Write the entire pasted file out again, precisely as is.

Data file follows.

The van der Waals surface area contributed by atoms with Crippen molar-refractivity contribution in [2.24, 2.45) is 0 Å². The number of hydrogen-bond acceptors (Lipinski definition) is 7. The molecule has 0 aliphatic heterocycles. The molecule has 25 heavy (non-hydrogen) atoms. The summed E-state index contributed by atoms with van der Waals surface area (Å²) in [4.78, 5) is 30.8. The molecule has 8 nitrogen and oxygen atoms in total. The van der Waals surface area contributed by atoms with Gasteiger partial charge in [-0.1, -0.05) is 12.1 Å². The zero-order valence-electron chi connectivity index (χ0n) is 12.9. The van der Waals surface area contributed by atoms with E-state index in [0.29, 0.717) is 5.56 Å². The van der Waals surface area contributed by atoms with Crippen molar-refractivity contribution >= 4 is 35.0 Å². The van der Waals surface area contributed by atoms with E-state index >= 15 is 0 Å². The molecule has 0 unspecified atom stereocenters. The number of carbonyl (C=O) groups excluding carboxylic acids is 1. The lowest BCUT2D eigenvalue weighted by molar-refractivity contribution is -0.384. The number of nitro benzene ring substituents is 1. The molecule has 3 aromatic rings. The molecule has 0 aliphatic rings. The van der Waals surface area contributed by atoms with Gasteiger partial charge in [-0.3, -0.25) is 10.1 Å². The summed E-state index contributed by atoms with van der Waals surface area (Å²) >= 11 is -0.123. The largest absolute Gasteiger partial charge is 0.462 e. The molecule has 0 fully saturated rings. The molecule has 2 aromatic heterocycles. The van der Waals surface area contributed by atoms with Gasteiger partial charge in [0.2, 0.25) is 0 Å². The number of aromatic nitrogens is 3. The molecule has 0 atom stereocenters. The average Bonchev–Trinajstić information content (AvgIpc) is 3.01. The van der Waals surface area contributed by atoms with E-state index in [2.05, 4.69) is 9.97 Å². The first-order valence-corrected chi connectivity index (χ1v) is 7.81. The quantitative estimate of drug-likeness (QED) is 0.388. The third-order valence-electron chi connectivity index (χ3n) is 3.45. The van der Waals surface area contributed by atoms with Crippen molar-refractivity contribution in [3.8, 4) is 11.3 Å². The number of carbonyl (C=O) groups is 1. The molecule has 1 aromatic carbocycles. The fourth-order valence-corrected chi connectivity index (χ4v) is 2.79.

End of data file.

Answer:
The van der Waals surface area contributed by atoms with Crippen molar-refractivity contribution in [2.24, 2.45) is 0 Å². The number of hydrogen-bond acceptors (Lipinski definition) is 7. The molecule has 0 aliphatic heterocycles. The molecule has 25 heavy (non-hydrogen) atoms. The summed E-state index contributed by atoms with van der Waals surface area (Å²) in [4.78, 5) is 30.8. The molecule has 8 nitrogen and oxygen atoms in total. The van der Waals surface area contributed by atoms with Gasteiger partial charge in [-0.1, -0.05) is 12.1 Å². The zero-order valence-electron chi connectivity index (χ0n) is 12.9. The van der Waals surface area contributed by atoms with E-state index in [0.29, 0.717) is 5.56 Å². The van der Waals surface area contributed by atoms with Crippen molar-refractivity contribution >= 4 is 35.0 Å². The van der Waals surface area contributed by atoms with E-state index >= 15 is 0 Å². The molecule has 0 unspecified atom stereocenters. The number of carbonyl (C=O) groups excluding carboxylic acids is 1. The lowest BCUT2D eigenvalue weighted by molar-refractivity contribution is -0.384. The number of nitro benzene ring substituents is 1. The molecule has 3 aromatic rings. The molecule has 0 aliphatic rings. The van der Waals surface area contributed by atoms with Gasteiger partial charge in [-0.3, -0.25) is 10.1 Å². The summed E-state index contributed by atoms with van der Waals surface area (Å²) >= 11 is -0.123. The largest absolute Gasteiger partial charge is 0.462 e. The molecule has 0 fully saturated rings. The molecule has 2 aromatic heterocycles. The van der Waals surface area contributed by atoms with Gasteiger partial charge in [0.2, 0.25) is 0 Å². The number of aromatic nitrogens is 3. The molecule has 0 atom stereocenters. The average Bonchev–Trinajstić information content (AvgIpc) is 3.01. The van der Waals surface area contributed by atoms with E-state index in [2.05, 4.69) is 9.97 Å². The first-order valence-corrected chi connectivity index (χ1v) is 7.81. The quantitative estimate of drug-likeness (QED) is 0.388. The third-order valence-electron chi connectivity index (χ3n) is 3.45. The van der Waals surface area contributed by atoms with Crippen molar-refractivity contribution in [3.8, 4) is 11.3 Å². The number of carbonyl (C=O) groups is 1. The molecule has 1 aromatic carbocycles. The fourth-order valence-corrected chi connectivity index (χ4v) is 2.79.